No escape from long arm of Israeli law: Palestinian police forced to target militants

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The Independent Online
PALESTINIAN prisoners freed from Israeli jails were being welcomed home as heroes in Gaza City on Friday night. But there was no party for Hani Abed. It was a sombre occasion as young bearded men gathered quietly at the home of this 32-year-old journalist.

All were supporters of Islamic Jihad, most extreme of the Palestinian Islamic militants. And there was no glory in having been the first political prisoner of the Palestine National Authority.

Perhaps it was fear, but nobody wanted to discuss the circumstances of Abed's arrest, or his treatment in Gaza's central jail, vacated by Israeli forces only last month.

Eventually Abed delivered a short statement. He had, he said, been held under 'interrogation conditions' in the same 2 sq yd cells formerly used by the Israelis for political prisoners. 'They said they had proof that I killed two Israeli soldiers. Then they produced no proof and they let me go,' he added, smiling almost coyly through his thick black beard.

The Palestinian police were also unwilling last week to discuss the case of Abed. The truth was that when they arrested him, they were acting at the behest of Israel.

When Abed was first detained 17 days ago at his news agency office in Gaza, by plain- clothes Palestinian intelligence police, rumours started to spread. It was said that he had been planning to assassinate Yasser Arafat, the PLO chairman; that he was being brought in 'for his own protection', after reports that he was on the Israeli wanted list.

In fact, the Israelis had asked the Palestinians to investigate evidence that Abed was involved in the killing of two Israeli soldiers at Gaza's Eretz checkpoint three weeks ago. Under the Gaza-Jericho agreement, the Palestinian police are obliged to investigate security cases raised by the Israelis.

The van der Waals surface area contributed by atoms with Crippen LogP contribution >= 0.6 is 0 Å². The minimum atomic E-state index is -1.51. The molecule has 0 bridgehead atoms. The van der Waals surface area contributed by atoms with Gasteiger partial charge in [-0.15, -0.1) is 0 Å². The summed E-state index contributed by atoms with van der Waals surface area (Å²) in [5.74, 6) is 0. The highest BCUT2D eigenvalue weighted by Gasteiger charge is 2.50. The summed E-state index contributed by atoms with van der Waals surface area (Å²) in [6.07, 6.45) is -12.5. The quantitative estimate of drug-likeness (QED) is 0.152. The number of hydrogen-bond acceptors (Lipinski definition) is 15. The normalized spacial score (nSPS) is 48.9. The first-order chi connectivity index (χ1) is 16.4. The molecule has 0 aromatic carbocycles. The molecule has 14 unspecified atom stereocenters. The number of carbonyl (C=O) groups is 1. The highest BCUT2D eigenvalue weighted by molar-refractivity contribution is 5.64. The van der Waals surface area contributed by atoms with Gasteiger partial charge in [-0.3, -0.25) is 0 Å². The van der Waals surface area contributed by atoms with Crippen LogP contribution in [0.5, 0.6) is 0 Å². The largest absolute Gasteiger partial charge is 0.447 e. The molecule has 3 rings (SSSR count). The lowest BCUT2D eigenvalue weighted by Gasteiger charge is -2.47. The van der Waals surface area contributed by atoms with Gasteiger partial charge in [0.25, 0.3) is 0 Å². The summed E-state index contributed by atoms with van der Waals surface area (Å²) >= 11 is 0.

Freih abu Middein, the new Minister of Justice of the Palestine National Authority, said yesterday: 'If the Israelis transfer information to us about suspects, we are obliged to investigate. We arrested Abed, and interrogated him according to the law. We found the Israeli information to be false, and we released him.'

Everyone knew that the Palestinian police would have to carry out arrests to curb the militants in their own camp, and prove to the Israeli authorities that they are in control.

However, the Abed case has exposed the dangerous legal vacuum left by the end of Israeli rule. Abed was not brought before a court, and nobody seems to know which law he might have been charged under: Israeli military law, Egyptian law, or British Mandate emergency regulations.

However, so bountiful is the goodwill towards the police on the streets that few ordinary Palestinians would ask why it was that the Palestinian police chiefs should be using methods of arrest reminiscent of the forces of occupation.

For the opposition factions in Gaza, the Abed case has exposed just how close the links are between the Israeli authorities and the Palestinian police. The Gaza-Jericho agreement terms such links 'co-operation'. But already the militants, particularly among the Islamists, are starting to view the Palestinian police as 'tools' of the Israelis.

It is no coincidence that the group that spoke out loudest against the arrest of Abed was Hamas, the Islamic Resistance Movement, which poses the most powerful opposition threat to Yasser Arafat. Hamas is warning Arafat not to use his police to suppress its activities. At present Islamic Jihad is the target: hours after Abed's release, another of its members, Mohammed abu Watfa, was detained. For now, Hamas militants are being left alone. But they know they could be next.